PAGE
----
Terpinene is a monoterpene found in juniper, marjoram, ajowan, cardamom, cumin, tea tree, cannabis, hyssop, wild carrot seed, and savory.
Monoterpenes are odorless, highly volatile, prone to oxidation, and insoluble in water.
Links to Plants Containing Terpinene
The listings of research below represent a compilation of scientific articles found on the topic, with a very brief overview description of each article/study. This compilation of research articles does not necessarily imply that there are adequate results to demonstrate safe and/or effective human use of any herb listed.
- Y-terpinene contributed to lowering LDL oxidation. From: Milde, J., Elstner, E. F., & Grassmann, J. (2004). Synergistic inhibition of low-density lipoprotein oxidation by rutin, γ-terpinene, and ascorbic acid. Phytomedicine, 11(2), 105-113.
ACARACIDAL / INSECTICIDAL / REPELLENT
- Carvacrol and y-terpene constituents from Satureja thymbra (winter savory) killed ticks. From: Cetin, H., Cilek, J. E., Oz, E., Aydin, L., Deveci, O., & Yanikoglu, A. (2010). Acaricidal activity of Satureja thymbra L. essential oil and its major components, carvacrol and γ-terpinene against adult Hyalomma marginatum (Acari: Ixodidae). Veterinary parasitology, 170(3), 287-290. Link: http://dx.doi.org/10.1016/j.vetpar.2010.02.031
- Essential oils of Eucalyptus globulus, Lavender officinalis, Rosemarinus officinalis, and Thymus vulgaris showed repellent activities against the mosquito: Culex pipiens pallens. Thyme was the strongest and constituents that were effective included alpha-terpinene, thymol, p-cymene, carvacrol, and linalool. From: Choi, W. S., Park, B. S., Ku, S. K., & Lee, S. E. (2002). Repellent activities of essential oils and monoterpenes against Culex pipiens pallens. Journal of the American Mosquito Control Association, 18(4), 348-351.
- Wild carrot seed oil was larvacidal against the mosquitos: Aedes aegypti, Culex pipiens, and Culex restuans Theobald. The most active constituents included: terpinolene, para cymene, and γ-terpinene. From: Muturi, E. J., Doll, K., Ramirez, J. L., & Rooney, A. P. (2018). Bioactivity of wild carrot (Daucus carota, Apiaceae) essential oil against mosquito larvae. Journal of medical entomology, 56(3), 784-789.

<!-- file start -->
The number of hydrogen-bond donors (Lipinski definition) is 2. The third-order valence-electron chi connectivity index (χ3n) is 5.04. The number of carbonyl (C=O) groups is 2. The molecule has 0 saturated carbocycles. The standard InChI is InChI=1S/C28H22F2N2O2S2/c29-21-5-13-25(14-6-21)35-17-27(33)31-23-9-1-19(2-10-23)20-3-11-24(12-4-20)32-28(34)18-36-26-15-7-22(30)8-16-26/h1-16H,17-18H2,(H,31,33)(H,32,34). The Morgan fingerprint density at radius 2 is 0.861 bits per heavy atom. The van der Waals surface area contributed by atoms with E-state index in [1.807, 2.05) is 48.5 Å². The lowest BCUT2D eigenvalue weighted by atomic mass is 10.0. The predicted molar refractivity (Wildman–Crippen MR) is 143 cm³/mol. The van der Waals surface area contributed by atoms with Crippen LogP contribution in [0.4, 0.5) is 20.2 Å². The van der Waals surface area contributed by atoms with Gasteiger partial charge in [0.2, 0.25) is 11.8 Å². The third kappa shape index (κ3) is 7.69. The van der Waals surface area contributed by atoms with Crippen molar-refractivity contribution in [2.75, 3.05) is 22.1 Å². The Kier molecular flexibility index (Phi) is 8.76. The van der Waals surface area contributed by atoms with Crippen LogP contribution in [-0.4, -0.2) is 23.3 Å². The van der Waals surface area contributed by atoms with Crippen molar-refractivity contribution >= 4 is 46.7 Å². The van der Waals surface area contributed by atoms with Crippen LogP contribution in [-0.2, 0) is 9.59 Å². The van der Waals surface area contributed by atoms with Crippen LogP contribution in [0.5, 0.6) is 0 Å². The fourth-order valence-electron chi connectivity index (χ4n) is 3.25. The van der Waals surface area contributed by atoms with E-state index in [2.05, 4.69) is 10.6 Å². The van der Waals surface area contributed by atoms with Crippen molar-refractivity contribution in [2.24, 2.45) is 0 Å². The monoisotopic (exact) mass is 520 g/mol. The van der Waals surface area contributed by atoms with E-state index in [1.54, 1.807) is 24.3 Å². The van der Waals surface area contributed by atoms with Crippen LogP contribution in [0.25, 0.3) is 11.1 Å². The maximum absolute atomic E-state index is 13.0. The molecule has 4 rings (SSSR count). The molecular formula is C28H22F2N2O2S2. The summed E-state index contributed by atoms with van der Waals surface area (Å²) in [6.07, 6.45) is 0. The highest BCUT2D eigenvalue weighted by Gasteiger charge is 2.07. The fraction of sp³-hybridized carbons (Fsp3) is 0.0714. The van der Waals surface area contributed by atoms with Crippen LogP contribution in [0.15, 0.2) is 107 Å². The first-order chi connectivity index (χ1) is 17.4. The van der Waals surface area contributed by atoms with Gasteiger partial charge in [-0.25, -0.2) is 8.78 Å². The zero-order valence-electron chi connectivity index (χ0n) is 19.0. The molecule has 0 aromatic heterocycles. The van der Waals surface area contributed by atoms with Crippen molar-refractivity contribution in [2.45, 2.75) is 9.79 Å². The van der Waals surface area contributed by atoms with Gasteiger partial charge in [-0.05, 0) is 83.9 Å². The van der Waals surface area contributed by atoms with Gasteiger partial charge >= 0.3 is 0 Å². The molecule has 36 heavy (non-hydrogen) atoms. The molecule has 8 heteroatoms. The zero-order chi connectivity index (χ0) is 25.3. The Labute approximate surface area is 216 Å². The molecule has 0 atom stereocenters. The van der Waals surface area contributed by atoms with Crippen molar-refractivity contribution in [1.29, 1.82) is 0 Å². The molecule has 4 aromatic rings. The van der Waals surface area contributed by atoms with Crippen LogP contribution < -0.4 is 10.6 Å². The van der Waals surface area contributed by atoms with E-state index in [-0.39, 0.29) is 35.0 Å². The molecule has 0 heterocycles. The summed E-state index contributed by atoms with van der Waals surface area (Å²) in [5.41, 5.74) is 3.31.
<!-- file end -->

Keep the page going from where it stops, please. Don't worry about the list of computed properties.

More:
- The study demonstrated the gram positive and gram negative antibacterial activities of thymol, carvacrol, p-cymene, and γ-terpinene against Staphylococcus aureus and Escherichia coli. From: Cristani, M., D’Arrigo, M., Mandalari, G., Castelli, F., Sarpietro, M. G., Micieli, D., … & Trombetta, D. (2007). Interaction of four monoterpenes contained in essential oils with model membranes: implications for their antibacterial activity. Journal of Agricultural and Food Chemistry, 55(15), 6300-6308.
- Cajeput oil and its isolated constituents of linalool, terpinen-4-ol, α-terpineol, and 1,8-cineole demonstrated antibacterial activity against Staphylococcus aureus, Escherichia coli, and Pseudomonas aeruginosa isolated from patients’ clinical material. From: Cuong, N. D., Xuyen, T. T., Motl, O., Stránský, K., Presslova, J., Jedlickova, Z., & Serý, V. (1994). Antibacterial properties of Vietnamese cajuput oil. Journal of Essential Oil Research, 6(1), 63-67.
- Essential oils of cilantro, coriander, cinnamon, oregano, rosemary, sage, clove, thyme, lemongrass, turmeric, mint, basil, and constituents of linalool, cinnamaldehyde, carvacrol, thymol, terpinene, cymene, alpha/beta pinene, bornyl acetate, camphor, 1,8-cineole, alpha terpeneol, geraniol, perrilaldehyde, and eugenol have demonstrated food preserving potential. From: Burt, S. (2004). Essential oils: their antibacterial properties and potential applications in foods—a review. International journal of food microbiology, 94(3), 223-253.
- Tea tree oil and its isolated terpenoids showed antioxidant activities. From: Kim, H. J., Chen, F., Wu, C., Wang, X., Chung, H. Y., & Jin, Z. (2004). Evaluation of antioxidant activity of Australian tea tree (Melaleuca alternifolia) oil and its components. Journal of agricultural and food chemistry, 52(10), 2849-2854.
By: Kathy Sadowski